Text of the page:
How do algorithms run my life?

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1. Like magic

From internet shopping to the airport runway, algorithms are everywhere in modern life. They are behind the success of tech giants like Google, and have saved lives by matching kidney patients with donor organs. As if by magic these invisible, mathematical procedures give us fast, accurate answers to a range of complex problems.

At its simplest level an algorithm is a series of instructions, like a flowchart or a food recipe, which can be followed to solve a specific problem. The incredible variety of complicated tasks our computers can carry out is down to algorithms. As computers have become more central to our lives, so algorithms have become increasingly important.

So how do these silent step-by-step procedures, most often expressed in computer code, affect my life?

2. WATCH: Speedy shopping

One everyday task algorithms have transformed is online grocery shopping. Marcus du Sautoy meets Paul Clarke, Ocado's director of technology, in their warehouse where the daily movement of two million items are controlled by algorithms.

Clip from The Secret Rules of Modern Living: Algorithms (BBC Four).

3. Powering our daily lives


There are over a billion websites in the world, yet using search engines like Google and Bing gives us results in fractions of a second. This is only possible because of algorithms. They have transformed our lives by sorting through the vastness of the internet and giving us relevant, instantaneous results.

PageRank is one such algorithm. It works by giving each webpage a value based on how many other websites link to it, and on how well ranked those other sites are themselves. Good algorithms are worth millions to tech companies – the PageRank algorithm was important to Google's success. And it’s algorithms that work out the 'you may also enjoy' suggestions on sites like Amazon, Youtube and Netflix. They are closely guarded secrets as they are the drivers of these websites’ success and profitability.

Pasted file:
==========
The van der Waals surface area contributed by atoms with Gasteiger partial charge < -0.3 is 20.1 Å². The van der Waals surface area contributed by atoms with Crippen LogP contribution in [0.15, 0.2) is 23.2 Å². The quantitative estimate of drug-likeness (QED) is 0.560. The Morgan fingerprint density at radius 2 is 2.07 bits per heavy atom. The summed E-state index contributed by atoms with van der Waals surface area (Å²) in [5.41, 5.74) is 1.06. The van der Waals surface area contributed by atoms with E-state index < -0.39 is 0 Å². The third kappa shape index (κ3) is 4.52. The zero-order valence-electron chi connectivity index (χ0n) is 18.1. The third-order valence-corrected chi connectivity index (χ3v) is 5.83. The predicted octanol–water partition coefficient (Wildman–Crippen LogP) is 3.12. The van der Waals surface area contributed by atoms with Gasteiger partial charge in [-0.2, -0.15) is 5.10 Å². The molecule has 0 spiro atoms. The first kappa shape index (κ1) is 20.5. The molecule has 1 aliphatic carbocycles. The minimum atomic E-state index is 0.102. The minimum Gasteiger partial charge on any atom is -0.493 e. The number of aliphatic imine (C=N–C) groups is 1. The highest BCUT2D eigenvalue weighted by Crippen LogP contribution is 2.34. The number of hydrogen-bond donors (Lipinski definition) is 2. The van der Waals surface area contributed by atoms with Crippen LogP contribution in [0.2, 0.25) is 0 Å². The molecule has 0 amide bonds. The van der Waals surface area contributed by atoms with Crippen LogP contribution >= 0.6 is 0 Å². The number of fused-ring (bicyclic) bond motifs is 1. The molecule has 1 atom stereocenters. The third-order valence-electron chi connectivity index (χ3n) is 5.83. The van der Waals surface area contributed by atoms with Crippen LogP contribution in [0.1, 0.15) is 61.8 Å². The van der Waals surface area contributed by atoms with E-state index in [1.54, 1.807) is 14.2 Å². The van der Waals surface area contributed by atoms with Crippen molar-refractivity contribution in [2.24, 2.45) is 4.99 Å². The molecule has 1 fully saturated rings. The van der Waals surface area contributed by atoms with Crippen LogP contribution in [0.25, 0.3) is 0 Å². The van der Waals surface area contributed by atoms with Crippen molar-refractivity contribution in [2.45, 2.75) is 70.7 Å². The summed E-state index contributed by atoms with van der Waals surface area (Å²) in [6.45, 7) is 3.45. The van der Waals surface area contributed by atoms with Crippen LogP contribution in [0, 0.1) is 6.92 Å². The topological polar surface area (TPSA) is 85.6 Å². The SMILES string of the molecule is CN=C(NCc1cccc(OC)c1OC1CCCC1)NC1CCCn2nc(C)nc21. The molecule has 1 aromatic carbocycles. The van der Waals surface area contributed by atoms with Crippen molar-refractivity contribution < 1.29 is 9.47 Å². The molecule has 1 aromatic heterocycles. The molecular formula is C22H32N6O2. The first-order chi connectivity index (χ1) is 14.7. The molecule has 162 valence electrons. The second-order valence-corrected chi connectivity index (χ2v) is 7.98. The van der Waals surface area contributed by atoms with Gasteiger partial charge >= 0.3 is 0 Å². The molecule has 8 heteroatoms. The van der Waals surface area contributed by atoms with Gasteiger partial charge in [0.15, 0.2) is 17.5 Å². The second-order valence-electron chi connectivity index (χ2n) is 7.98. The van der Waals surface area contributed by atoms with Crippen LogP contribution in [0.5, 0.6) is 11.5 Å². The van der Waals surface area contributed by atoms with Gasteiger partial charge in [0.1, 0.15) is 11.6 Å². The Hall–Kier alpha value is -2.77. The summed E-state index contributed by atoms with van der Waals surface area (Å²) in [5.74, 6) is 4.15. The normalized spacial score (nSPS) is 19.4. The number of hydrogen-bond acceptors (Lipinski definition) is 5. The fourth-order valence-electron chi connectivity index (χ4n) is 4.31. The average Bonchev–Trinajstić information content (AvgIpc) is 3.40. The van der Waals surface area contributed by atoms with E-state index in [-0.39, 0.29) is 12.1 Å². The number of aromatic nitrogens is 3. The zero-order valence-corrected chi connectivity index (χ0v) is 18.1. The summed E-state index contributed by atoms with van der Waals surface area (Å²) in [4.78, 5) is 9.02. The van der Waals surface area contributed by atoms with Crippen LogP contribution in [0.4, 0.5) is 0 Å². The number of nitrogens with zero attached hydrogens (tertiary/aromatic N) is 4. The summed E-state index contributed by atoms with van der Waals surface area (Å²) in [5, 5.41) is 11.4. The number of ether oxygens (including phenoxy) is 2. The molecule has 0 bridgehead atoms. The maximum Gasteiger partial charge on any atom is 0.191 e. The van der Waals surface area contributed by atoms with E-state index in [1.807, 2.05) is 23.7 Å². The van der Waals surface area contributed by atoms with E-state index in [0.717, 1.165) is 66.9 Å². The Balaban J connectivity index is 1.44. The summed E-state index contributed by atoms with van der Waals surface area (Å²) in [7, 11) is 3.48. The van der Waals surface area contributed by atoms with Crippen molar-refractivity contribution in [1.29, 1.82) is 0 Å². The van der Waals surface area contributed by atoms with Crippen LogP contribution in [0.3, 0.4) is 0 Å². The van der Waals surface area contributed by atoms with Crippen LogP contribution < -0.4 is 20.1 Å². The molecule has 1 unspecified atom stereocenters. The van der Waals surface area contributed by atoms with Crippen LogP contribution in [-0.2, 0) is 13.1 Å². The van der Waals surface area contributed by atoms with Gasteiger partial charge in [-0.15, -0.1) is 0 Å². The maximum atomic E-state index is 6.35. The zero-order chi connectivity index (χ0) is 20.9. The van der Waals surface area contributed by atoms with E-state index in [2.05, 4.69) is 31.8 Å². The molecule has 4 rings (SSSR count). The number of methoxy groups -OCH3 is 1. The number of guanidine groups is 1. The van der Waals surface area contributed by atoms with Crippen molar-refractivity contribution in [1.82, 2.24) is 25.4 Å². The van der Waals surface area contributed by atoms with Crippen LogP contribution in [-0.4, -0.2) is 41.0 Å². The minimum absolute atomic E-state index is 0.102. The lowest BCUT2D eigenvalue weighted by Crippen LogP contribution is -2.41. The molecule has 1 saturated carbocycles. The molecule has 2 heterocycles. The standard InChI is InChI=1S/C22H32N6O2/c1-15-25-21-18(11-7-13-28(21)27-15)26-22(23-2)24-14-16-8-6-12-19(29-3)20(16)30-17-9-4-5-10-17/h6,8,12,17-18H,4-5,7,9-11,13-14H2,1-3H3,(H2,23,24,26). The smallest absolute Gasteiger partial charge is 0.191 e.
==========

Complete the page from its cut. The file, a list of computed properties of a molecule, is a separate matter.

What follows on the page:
Operating a big airport is made more efficient using algorithms. Making sure hundreds of planes, and thousands of passengers are in the right place at the right time, not to mention flight staff, fuel, meals and luggage, has become too complex for humans. But computers can handle the job using algorithms. They are also helping out in airport security using algorithmic face detection.

Making money

Talented mathematicians now work in the finance sector creating powerful algorithms. Traditionally, investment decisions were based on research and intuition, but now algorithms are driving them. In 'algorithmic trading', an algorithm is plugged directly into an electronic market and trading happens without any human intervention. In a changing and complex marketplace algorithms can predict where the most money can be made, faster and more accurately than any human being.

4. The future of algorithms

The future is bright for algorithms as their use expands to permeate every corner of our lives. But could they become so advanced they take over what we see as particularly human tasks?

Art of writing

Could algorithms make us all artists? They have been used to create music, writing and art which experts can’t differentiate from originals. Journalism algorithms have already been used to generate news stories.

Saving lives

The power of algorithms is already saving lives by matching kidney donors with recipients, but soon they could help neurosurgeons map brain tumours, making treatment more accurate and efficient.

The hard sell

We use face detection algorithms every day when we tag someone on our mobile phones, but now these algorithms are being developed for real-time, tailored marketing. The idea is, as we walk towards a billboard, specific advertisements are displayed. A camera and face detection algorithm allows a computer to accurately infer your race, age, gender or even your identity!

Algorithms are here to stay. We may be blissfully unaware of them, but as computers become more powerful and the underlying maths becomes more advanced, their influence on all our lives – from setting insurance premiums to controlling driverless cars – will be inescapable.

5. What problems can algorithms solve?

Algorithms cannot be used to solve every problem, click below to find out what problems remain unsolved.

Halting problem

Can an algorithm work out whether a computer program will finish at some point or run forever, causing the computer to freeze?



In 1936 computer scientist Alan Turing proved that this algorithm cannot exist. So there's no way to consistently predict if a computer will freeze.

Music composition

By breaking down music composition into a set of rules, can a computer use an algorithm to create music?



A study in 2010 showed that music students struggled to differentiate between genuine Chopin music and algorithm-generated music.

Travelling Salesman problem

If you give a computer a list of locations, is there an efficient algorithm to work out the shortest possible round trip that goes once through each location?



Approximate algorithms exist, but to be certain the computer has to calculate all possible routes. With many locations this becomes a very long calculation.